Customer Reviews for

Queen of the Underworld

Average Rating 3
( 13 )
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  • Anonymous

    Posted March 18, 2007

    A reviewer

    Emma Gant has a huge appetite for life! She's just graduated from college and landed a coveted job as a reporter at the Miami Star newspaper. Anxious to escape having to return to her stepfather's physical and sexual abuse, she's put plenty of energy into getting as far away from him as she can, albeit regretting the whole situation for her mother whom she dearly loves. But enthusiasm hardly prepares Emma for what she will meet in steaming, multicultural Miami. Yes, she's got an older lover there already but she's still unprepared for the cutthroat competition she will meet in the journalistic world. Starting out writing miniscule obit and hospital reports, she manages in the two weeks in which this novel takes place to discover the secrets behind the Miami Mafia, Cuban exiles shipping illegal arms as dental equipment back to Cuba during the time of Fidel Castro's rise to power, and the sad story behind an ex-Madam of a whorehouse. Although much that happens in the space of these two weeks, it's all pretty much covered on the surface without much development. But one must place one's self within the context of a woman working a new job in the man's world of the 1960s. Keeping that in mind, Emma's propulsion into all of this worldly activity certainly makes sense and makes for interesting reading. She's a gutsy character who rises from her losses prepared to tackle whatever challenges come her way. The only thing that doesn't make much sense is her falling for an older guy, given her negative background with her stepfather. Given the rapidly changing world of the 60's generation, though, Emma Gant (catch the literary parallels with Jane Austin and Thomas Wolfe's characters) certainly gets an education about rich Cuban exiles now floating in memories and little else, the 'Lucifer-like' world of journalism, but most of all dreaming big no matter what the world tosses one's way Interesting story that has plenty of zip in spots! Reviewed by Viviane Crystal on March 18, 2007

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  • Posted December 9, 2008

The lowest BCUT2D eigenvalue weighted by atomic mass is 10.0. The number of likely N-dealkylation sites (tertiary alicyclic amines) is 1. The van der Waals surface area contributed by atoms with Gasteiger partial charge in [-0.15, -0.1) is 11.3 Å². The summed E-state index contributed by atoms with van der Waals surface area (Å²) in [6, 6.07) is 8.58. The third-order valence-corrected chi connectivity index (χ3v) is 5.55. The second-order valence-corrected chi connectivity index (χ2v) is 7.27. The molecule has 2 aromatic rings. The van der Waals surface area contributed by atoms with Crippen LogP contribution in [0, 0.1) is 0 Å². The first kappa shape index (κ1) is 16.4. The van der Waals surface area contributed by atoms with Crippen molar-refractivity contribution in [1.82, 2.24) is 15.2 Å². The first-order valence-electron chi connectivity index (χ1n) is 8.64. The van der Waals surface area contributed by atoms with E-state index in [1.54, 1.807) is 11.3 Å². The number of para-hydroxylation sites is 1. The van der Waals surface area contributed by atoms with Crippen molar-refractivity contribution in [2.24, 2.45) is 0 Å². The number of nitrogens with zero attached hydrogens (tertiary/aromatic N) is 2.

more from this reviewer

    interesting look at 1960s Miami

    In 1959, having just graduated college and unable to stay under the domineering control of her parents, Emma Gant leaves North Carolina by train to start as a reporter at the Miami Star at a time when the southern city is a hot bed of Cuban exiles. Adding to her self imposed exile to southern Florida is her married lover Miami Beach nightclub owner Paul Nightingale lives there. --- In Miami she takes a room at the Julia Tuttle Hotel where Emma meets Cuban families who fled Castro¿s revolution. Life is exciting for Emma as she learns how to be a real journalist mentored by professionals at the Star and much about Cuba before and during the Castro conquest. Struggling with influences that pull at the young reporter, Emma meets a horde of people impacted by Castro¿s Communist revolution especially a non-journalist life mentor former madam Ginevra Brown, THE QUEEN OF THE UNDERWORLD. --- This is an interesting look at Miami at a time of turmoil that has turned the city and much of Southern Florida upside down. The support cast is solid and eccentric adding a touch of time and place to what the rookie reporter observes as everyday people do non-ordinary tasks. The heroine is also well drawn as more of an observer who has broken the prime directive of not getting involved in the story. However, the influx of sidebars like segments in Spanish and newspaper articles may augment the realism, but disrupts the flow of the story line though overall Gail Godwin provides a fine look at 1960s Miami. --- Harriet Klausner

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